Dads and brothers
It hurts. It may be childish and pathetic and it is but I’d be lying if I said it didn’t hurt. And it's not just me. But why does it hurt so much? By any objective criteria, as I’ve written before in Going Football Cold Turkey, Spurs are not a rubbish team. They’re currently third in the league. And even on the worst case scenario (I’ll be honest, I thought at the start of the season that Spurs would finish fifth or sixth and I still do), they’ll finish the season above all but a handful of teams. They (try to) play good football and are sublime at times. Most sides would kill for that.
The answer was on radio four. (Not a sentence you write very often.) I heard the sons of Alan Coren and John Peel. They’re both mightily talented and are lucky enough to do jobs most of us would love. Giles Coren is paid to be funny, Tom Ravenscroft to play records. The trouble is that they’re in the same business as their now deceased dads who were both - this word is overused but appropriate in both these cases - legends. It’s a tough ask. But for Giles and Tom, at least, there is hope. Dad’s not around now and they can try to make names for themselves. They can emerge from the shadows. No such chance for Spurs. Arsenal will always be our contempories.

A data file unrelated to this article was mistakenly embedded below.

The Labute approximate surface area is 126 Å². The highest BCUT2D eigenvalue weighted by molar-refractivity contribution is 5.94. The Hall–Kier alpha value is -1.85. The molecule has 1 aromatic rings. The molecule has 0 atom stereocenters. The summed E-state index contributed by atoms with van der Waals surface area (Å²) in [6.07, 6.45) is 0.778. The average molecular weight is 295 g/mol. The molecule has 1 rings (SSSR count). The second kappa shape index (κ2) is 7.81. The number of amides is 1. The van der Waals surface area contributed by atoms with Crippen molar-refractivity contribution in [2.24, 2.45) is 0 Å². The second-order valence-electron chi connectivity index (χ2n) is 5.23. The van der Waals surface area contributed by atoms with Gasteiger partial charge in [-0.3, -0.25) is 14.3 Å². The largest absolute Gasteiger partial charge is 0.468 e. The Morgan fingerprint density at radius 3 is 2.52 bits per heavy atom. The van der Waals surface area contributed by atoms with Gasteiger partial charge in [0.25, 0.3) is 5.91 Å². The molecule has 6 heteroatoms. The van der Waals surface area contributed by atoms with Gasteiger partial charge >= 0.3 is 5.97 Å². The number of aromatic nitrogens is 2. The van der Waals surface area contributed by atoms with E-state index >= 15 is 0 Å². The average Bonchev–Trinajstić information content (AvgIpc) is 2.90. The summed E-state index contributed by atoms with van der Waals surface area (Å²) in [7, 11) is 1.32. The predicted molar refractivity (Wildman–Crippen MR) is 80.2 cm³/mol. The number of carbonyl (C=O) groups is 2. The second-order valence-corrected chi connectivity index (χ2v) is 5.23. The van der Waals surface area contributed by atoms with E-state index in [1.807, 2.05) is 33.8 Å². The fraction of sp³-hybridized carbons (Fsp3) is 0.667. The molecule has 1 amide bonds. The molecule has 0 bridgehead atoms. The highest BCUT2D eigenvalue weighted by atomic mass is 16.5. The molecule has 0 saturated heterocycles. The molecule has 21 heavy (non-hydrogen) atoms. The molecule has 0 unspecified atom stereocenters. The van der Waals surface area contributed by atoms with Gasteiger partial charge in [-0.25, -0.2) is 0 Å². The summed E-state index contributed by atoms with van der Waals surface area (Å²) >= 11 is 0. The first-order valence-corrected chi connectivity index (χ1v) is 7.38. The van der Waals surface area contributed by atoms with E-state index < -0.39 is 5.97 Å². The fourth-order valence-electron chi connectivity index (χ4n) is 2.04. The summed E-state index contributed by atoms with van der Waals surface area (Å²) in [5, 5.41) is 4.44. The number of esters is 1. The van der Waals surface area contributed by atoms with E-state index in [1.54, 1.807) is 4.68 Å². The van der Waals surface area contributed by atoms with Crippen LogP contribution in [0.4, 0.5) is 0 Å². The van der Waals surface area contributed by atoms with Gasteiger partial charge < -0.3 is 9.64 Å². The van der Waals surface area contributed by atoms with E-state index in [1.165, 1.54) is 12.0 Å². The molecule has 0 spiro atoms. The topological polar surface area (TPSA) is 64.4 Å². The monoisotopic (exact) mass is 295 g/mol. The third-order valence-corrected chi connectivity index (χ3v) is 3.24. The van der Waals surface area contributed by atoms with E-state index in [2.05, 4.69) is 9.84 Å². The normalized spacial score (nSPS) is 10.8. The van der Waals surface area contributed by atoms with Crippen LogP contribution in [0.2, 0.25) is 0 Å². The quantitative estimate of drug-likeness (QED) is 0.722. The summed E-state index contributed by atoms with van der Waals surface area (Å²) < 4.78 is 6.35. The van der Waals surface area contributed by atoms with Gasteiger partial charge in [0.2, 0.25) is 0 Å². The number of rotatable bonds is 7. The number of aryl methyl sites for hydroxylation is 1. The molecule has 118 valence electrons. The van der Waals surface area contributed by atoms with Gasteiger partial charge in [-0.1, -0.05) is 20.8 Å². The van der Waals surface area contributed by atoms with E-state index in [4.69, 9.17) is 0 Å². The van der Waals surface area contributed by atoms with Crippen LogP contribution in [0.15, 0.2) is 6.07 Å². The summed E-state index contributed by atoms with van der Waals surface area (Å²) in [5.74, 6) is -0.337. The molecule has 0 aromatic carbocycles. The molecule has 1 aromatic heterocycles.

Which got me thinking that perhaps supporting Spurs is more like having a more successful brother. It’s being Patrick McEnroe or Dave Davies.
Tennis-player Patrick won 16 titles including the doubles at the 1989 French Open and captained his country in the Davis Cup. Had he been British he’d have been a feted and much-loved number one. As it was, he wasn’t even the best player in his family. Forever in the shadow of the mercurial genius John, these days, most people - even tennis fans - have not even heard of him.
Loving Arsenal fans
Dave Davies was the lead guitarist in The Kinks, one of the greatest British groups of all time, a band that have never lost their credibility like The Stones, their cool like The Beatles or their hearing like The Who. But Dave’s brother is Ray, a once-in-a-generation songwriting genius and the prime mover behind The Kinks.
Again, most blokes would love to make a living in the way of Patrick or Dave - both are incredibly good at what they do and very successful. I don’t know either of them but I do know they’ve had ‘issues’ with their brothers and that being second-rate compared to them has made it far harder for them to enjoy their success. I wonder if they also know a bit about low self-esteem.
The proximity of the clubs is such that we see Arsenal fans all the time. We like them, we love them, some of us live with them. Very fraternal. And that thrashing at the Emirates felt very much like coming home a cocky little kid and being put in your place by your olders and betters. Yep, I’m going to read Kink by Dave Davies. It might help me cope with being a Tottenham supporter.
Page created on March 5th, 2012
Page updated on March 6th, 2012